• Behavioral Intervention   

    Referral Process 


       How to make a referral?



    How to make a referral:  

    Initially, referrals will be made to the BIT using the paper form included. At a later time, referrals will be made using an online database.  

    Referral forms should be given to Zachary Suarez, Dean of Enrollment Management and Student Success, and they may be sent via interoffice mail, dropped off in person (at the administrative offices at any CBC site), or emailed as an attachment to zsuarez@coastalbend.edu.  


    Who can make referrals? 
    Referrals may be made by CBC staff, faculty, or students. All employees are expected to report incidents or red flags to the BIT except those covered by privilege at the time of receiving the report or becoming aware of the incident.

    Incident or red flags are to be reported to the BIT by employees within 24 hours of first becoming aware of the incident (if not sooner).  

    What to include in a referral? 

    As much detail as possible should be included, filling out all fields. Information provided should focus on objective, observable behaviors that relate to academic/work performance, behavior, and appearance. Please refrain from making judgmental statements or diagnostic conjectures.  

    What behaviors warrant a referral?
    A list of the types of behaviors or actions that should be reported can be found below, though the list is not exhaustive. Reporters are expected to use their judgment as to what is reportable, erring on the side of over-reporting if in doubt.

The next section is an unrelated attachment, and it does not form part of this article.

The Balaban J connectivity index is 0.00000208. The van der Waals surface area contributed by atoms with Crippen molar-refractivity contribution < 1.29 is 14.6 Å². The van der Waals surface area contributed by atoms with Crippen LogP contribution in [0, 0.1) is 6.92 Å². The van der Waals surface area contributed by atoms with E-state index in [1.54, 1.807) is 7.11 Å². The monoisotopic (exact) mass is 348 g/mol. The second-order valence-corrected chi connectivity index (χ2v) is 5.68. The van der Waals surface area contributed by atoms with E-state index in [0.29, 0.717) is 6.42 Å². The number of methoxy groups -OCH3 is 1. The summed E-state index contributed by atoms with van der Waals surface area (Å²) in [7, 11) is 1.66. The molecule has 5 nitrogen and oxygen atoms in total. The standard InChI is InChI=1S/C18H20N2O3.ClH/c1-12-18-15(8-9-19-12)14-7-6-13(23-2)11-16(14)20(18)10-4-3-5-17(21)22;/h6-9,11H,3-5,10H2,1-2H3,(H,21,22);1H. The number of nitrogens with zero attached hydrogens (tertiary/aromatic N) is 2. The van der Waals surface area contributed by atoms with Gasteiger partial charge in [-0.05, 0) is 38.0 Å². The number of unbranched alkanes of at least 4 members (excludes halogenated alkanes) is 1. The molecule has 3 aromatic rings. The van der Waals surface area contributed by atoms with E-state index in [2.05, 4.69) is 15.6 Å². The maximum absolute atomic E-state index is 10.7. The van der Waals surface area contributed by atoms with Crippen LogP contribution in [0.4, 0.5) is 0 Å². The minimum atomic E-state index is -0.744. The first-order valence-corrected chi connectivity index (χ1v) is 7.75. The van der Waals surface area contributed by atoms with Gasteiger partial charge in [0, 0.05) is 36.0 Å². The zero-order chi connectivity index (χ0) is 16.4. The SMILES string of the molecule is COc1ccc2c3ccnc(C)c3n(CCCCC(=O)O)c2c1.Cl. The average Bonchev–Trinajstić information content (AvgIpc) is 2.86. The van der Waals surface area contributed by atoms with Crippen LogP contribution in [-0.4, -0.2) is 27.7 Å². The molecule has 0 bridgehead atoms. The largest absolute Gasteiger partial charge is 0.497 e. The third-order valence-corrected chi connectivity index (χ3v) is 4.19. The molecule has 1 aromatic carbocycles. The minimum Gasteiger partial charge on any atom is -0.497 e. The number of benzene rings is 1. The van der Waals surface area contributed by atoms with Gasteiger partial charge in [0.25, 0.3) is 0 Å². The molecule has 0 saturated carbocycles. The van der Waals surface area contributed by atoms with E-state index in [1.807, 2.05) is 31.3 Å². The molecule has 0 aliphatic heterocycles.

For example, if an incident may seem minor, but other similar incidents occur in close proximity, they may indicate a pattern not visible to the witness of a single incident.  

     • Extreme rudeness or insubordination to university officials, staff, faculty or administrators  

     • Classroom disruption  

     • All violations of residence hall rules  

     • All violations of the student code of conduct  

     • Drunkenness in the classroom  

     • Threatening words or actions   

     • Writings that convey clear intentions to harm self or others  

     • Observed self-injurious behavior, such as cutting, burning, etc.  

     • Online postings that are threatening in Facebook, RateMyProfessor, Instagram  

     • Excessive class absenteeism    

     • Suicidality, including threats (I am going to kill myself), gestures (erasing one’s hard drive), ideation (I’ve always thought about killing myself by jumping off a cliff), or attempts  

     • Acts motivated by hatred or discrimination   

     • Stalking  

     • Relationship violence (even if the victim doesn’t want you to tell, unless the information is conveyed to you in a privileged relationship)  

     • Hazing  

     • Flat affect or extreme lack of responsiveness  

     • “Accidental” overdose  

     • Disappearances, kidnappings or missing persons  

     • Harassment  

     • Alarming references to bombs, ammunition or weapons  

     • Alarming infatuation with fire or firearms   

    Revised 07/09/19